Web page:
Disarm the Police

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I begin with
an insight offered by Professor Carroll Quigley (1910—1977),
who taught history to Bill Clinton at Georgetown University. He
had such a profound impact on Clinton that Clinton referred to
him in his 1992 nomination acceptance speech. Quigley is famous
among conservatives for his book, Tragedy
and Hope
(1966), in which he devoted 20 pages to the connections
between Wall Street banking firms and American foreign policy,
which has been dominated by the liberal left (pp. 950ff). But
Quigley was also an expert in the history of weaponry. One of
his books, Weapons
Systems and Political Stability: A History
, was printed
directly from a typewritten manuscript and is known only to a
handful of specialists, was a 1,000-page history of weaponry that
ended with the Middle Ages. In Tragedy and Hope, he wrote
about the relationship between amateur weapons and liberty. By
amateur, he meant low cost. He meant, in the pejorative
phrase of political statists, Saturday-night specials.

In
a period of specialist weapons the minority who have such weapons
can usually force the majority who lack them to obey; thus a period
of specialist weapons tends to give rise to a period of minority
rule and authoritarian government. But a period of amateur weapons
is a period in which all men are roughly equal in military power,
a majority can compel a minority to yield, and majority rule or
even democratic government tends to rise. . . .

But after
1800, guns became cheaper to obtain and easier to use. By 1840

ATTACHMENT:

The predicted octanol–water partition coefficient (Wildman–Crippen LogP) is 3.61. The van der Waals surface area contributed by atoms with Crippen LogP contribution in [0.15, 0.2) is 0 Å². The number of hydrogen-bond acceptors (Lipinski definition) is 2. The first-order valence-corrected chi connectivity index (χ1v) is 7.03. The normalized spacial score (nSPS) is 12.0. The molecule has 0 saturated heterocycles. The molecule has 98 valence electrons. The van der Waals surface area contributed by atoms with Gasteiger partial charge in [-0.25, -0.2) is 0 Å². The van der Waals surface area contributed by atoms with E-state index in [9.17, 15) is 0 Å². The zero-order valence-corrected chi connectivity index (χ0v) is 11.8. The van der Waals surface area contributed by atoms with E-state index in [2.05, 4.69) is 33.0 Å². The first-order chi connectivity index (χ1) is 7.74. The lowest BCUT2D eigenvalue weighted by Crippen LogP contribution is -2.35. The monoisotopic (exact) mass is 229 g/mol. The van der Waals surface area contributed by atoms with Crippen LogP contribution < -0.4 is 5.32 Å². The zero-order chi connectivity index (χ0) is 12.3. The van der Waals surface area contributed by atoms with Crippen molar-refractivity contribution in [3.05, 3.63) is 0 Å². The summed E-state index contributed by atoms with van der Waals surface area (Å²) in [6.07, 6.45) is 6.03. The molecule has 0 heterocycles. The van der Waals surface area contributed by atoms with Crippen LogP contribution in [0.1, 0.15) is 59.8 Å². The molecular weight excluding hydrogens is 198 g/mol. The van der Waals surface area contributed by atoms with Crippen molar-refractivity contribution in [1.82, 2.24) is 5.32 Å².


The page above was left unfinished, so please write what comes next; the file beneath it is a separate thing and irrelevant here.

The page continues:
a Colt revolver sold for $27 and a Springfield musket for not
much more, and these were about as good weapons as anyone could
get at that time. Thus, mass armies of citizens, equipped with
these cheap and easily used weapons, began to replace armies
of professional soldiers, beginning about 1800 in Europe and
even earlier in America. At the same time, democratic government
began to replace authoritarian governments (but chiefly in those
areas where the cheap new weapons were available and local standards
of living were high enough to allow people to obtain them).

According
to Quigley, the eighteenth-century’s commitment to popular government
was reinforced — indeed, made possible — by price-competitive
guns that made the average colonial farmer a threat to a British
regular. Paul Revere’s midnight warning, “The regulars are out!”
would have had no purpose or effect had it not been that the “minute
men” were armed and dangerous.

With this
in mind, let me present my thesis.

THE
SECOND AMENDMENT IS FAR TOO WEAK

The Second
Amendment to the U.S. Constitution asserts the right — the
legal immunity from interference by the State — of American
citizens to keep and bear arms. This means a rifle strapped to
my back and a pistol or two strapped to my hip, day or night.

It doesn’t
go far enough. It leaves guns in the hands of a subculture that